Sometimes the media's blessing can be a band's biggest curse. Following the release of their (admittedly brilliant) self-titled debut, Fountains of Wayne were tagged as "almost better than anything, ever" by overzealous members of the press. From that point onward, the NYC-based quartet struggled in the face of blinding limelight to craft an equally vivacious follow-up. And failed. Utopia Parkway
was a power-pop record par excellence, but many critics dismissed it as a poor second showing -- yet another case of sophomore slump. Now, four years down the road, Adam Schlesinger and Chris Collingwood are back, minus much of that traitorous limelight, toting their third LP.
A jittery ride through a procession of quaint personal narratives and convoluted stylistic conventions, Welcome Interstate Managers is a watershed accomplishment, surpassing the band's debut in terms of whimsical pop songcraft, lyrical astuteness and blind melodic ambition. While the first album was an impressive introduction, its static song arrangements radiated a crackling sameness that grew predictable by album's end. Welcome Interstate Managers dodges familiarity, running the gamut from plucky power-pop ("Mexican Wine", "Bright Future in Sales") to blurry synth odes ("Stacy's Mom"), and even digs its heels into rollicking C&W tumescence ("Hung Up On You").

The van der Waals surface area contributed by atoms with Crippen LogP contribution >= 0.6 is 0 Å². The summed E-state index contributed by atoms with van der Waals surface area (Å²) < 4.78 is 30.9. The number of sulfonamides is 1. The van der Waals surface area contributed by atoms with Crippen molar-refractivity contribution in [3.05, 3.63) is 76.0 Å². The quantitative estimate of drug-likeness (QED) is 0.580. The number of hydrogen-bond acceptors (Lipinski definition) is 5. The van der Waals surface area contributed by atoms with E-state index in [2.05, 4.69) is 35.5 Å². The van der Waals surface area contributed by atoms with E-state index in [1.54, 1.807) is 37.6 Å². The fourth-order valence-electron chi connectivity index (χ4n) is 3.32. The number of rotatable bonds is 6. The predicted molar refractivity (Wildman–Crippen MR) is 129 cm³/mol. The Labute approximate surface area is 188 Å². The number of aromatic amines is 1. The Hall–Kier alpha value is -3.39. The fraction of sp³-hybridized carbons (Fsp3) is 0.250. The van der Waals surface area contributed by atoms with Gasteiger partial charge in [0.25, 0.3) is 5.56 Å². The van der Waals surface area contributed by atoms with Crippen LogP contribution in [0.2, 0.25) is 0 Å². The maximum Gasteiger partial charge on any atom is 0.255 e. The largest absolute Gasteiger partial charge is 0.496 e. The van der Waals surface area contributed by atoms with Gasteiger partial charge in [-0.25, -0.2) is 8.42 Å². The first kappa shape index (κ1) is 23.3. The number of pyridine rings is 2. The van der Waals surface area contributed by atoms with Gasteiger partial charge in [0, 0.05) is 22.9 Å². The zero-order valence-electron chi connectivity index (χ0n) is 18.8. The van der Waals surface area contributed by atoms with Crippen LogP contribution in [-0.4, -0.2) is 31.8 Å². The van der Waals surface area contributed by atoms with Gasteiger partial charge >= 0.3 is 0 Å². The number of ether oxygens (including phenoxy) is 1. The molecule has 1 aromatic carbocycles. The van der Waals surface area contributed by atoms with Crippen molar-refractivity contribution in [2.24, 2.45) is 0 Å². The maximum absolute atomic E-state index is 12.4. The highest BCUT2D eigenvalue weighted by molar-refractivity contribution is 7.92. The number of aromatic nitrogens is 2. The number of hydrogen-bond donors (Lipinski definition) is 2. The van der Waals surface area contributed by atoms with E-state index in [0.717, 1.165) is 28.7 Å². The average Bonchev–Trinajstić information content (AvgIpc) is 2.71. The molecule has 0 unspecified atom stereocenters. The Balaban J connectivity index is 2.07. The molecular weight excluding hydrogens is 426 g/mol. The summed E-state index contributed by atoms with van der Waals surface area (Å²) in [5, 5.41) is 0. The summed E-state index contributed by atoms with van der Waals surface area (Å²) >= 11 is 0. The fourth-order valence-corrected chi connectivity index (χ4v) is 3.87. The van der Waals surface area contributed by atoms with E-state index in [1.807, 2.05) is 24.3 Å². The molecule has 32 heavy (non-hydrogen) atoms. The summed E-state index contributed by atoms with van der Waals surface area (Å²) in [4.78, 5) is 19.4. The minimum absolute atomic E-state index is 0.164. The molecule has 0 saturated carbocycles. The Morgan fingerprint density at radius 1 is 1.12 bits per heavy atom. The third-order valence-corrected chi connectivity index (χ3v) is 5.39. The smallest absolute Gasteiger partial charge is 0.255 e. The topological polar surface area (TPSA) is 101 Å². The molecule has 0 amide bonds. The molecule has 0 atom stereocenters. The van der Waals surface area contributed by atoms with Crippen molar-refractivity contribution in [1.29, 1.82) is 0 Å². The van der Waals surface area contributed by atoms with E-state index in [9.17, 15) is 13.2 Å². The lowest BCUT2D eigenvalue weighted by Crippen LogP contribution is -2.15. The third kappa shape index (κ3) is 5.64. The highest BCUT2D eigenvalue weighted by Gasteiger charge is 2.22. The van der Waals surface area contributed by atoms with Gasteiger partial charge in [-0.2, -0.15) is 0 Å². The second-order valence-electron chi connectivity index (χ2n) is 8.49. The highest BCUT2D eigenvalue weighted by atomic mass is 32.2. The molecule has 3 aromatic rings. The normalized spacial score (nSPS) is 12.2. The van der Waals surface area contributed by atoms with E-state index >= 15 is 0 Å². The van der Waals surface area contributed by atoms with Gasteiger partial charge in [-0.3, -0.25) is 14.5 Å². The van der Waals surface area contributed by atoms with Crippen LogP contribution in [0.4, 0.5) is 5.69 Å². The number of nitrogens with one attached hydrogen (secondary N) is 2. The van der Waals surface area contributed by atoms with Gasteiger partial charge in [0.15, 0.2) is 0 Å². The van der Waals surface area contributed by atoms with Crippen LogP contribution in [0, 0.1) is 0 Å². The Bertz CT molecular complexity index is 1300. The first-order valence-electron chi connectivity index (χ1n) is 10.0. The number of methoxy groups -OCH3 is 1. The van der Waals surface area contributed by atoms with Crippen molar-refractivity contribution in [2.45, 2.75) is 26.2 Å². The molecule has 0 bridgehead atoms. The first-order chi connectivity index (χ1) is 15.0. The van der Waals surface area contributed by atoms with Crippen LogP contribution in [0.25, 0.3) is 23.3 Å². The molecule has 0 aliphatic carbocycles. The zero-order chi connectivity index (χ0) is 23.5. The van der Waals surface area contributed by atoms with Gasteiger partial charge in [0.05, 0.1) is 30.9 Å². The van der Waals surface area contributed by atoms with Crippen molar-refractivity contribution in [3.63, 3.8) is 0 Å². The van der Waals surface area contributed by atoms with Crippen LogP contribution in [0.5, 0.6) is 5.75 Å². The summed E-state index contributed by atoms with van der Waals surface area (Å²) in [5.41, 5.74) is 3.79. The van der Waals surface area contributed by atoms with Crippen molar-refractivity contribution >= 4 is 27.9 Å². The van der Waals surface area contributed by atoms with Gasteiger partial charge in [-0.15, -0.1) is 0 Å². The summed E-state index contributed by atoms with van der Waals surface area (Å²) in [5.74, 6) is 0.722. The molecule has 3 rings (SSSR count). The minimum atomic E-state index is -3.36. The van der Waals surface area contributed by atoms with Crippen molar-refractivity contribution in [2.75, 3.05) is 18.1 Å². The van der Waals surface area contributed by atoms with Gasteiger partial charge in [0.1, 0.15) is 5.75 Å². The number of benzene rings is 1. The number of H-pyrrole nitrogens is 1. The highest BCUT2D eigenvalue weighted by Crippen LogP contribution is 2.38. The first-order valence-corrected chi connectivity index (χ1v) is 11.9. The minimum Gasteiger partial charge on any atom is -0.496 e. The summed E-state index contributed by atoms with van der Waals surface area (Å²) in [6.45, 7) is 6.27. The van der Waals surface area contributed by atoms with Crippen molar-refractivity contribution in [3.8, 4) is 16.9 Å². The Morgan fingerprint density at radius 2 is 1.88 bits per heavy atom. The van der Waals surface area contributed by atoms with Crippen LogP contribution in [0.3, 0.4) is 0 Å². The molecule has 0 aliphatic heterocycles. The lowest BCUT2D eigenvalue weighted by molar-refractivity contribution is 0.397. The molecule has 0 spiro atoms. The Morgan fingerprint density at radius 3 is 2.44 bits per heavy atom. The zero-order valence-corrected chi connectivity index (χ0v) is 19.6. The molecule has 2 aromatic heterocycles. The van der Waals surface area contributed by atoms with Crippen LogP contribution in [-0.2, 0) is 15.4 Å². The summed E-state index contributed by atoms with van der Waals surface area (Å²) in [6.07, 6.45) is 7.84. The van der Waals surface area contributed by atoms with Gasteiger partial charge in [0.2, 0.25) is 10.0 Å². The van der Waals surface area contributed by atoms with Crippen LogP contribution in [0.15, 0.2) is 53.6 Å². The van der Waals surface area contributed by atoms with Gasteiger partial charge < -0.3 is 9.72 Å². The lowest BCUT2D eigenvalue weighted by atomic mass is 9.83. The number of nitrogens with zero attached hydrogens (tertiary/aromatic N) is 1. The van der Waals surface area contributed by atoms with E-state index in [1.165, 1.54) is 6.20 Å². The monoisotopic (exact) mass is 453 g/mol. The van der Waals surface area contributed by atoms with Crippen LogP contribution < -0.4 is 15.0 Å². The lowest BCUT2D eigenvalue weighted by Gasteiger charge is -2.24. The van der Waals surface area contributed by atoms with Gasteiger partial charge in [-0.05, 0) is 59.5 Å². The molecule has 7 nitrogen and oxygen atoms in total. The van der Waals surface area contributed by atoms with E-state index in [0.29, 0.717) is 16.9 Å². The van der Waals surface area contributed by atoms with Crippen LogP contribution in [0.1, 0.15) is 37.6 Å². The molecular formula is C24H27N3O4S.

As you listen to them hop-skip around the radio dial, the real genius of Schlesinger and Collingwood's songwriting finally comes into focus; they're not just any band, they're every band you've ever loved, candy-coated and rolled into irresistible three-minute chunks of chewy pop goodness. Sugary mid-tempo charmer "Halley's Waitress" is pure AM gold, "Supercollider" hinges on cinder-block drumming and bitchy guitars, and "Fire Island" is a fragile torch song that floats along on sullen vocals, gauzy brass and dollops of Cole Porter modishness. If the album's broad scope seems a bit daunting, don't worry -- the band have tempered their genre jumping with jarring hooks and buzzing new-wave accoutrements. The Fountains of Wayne you know and love are still very much there, albeit lurking behind the plucked banjos and mild-mannered piano-work.
Schlesinger and Collingwood's brand of intelligent power-pop might not be in vogue, but if history has shown us anything, it's that smartly-crafted pop music is as timeless an undertaking as a band can accept. Could Welcome Interstate Managers be an early contender for Comeback Album of the Year? Album of the Year itself seems far more appropriate.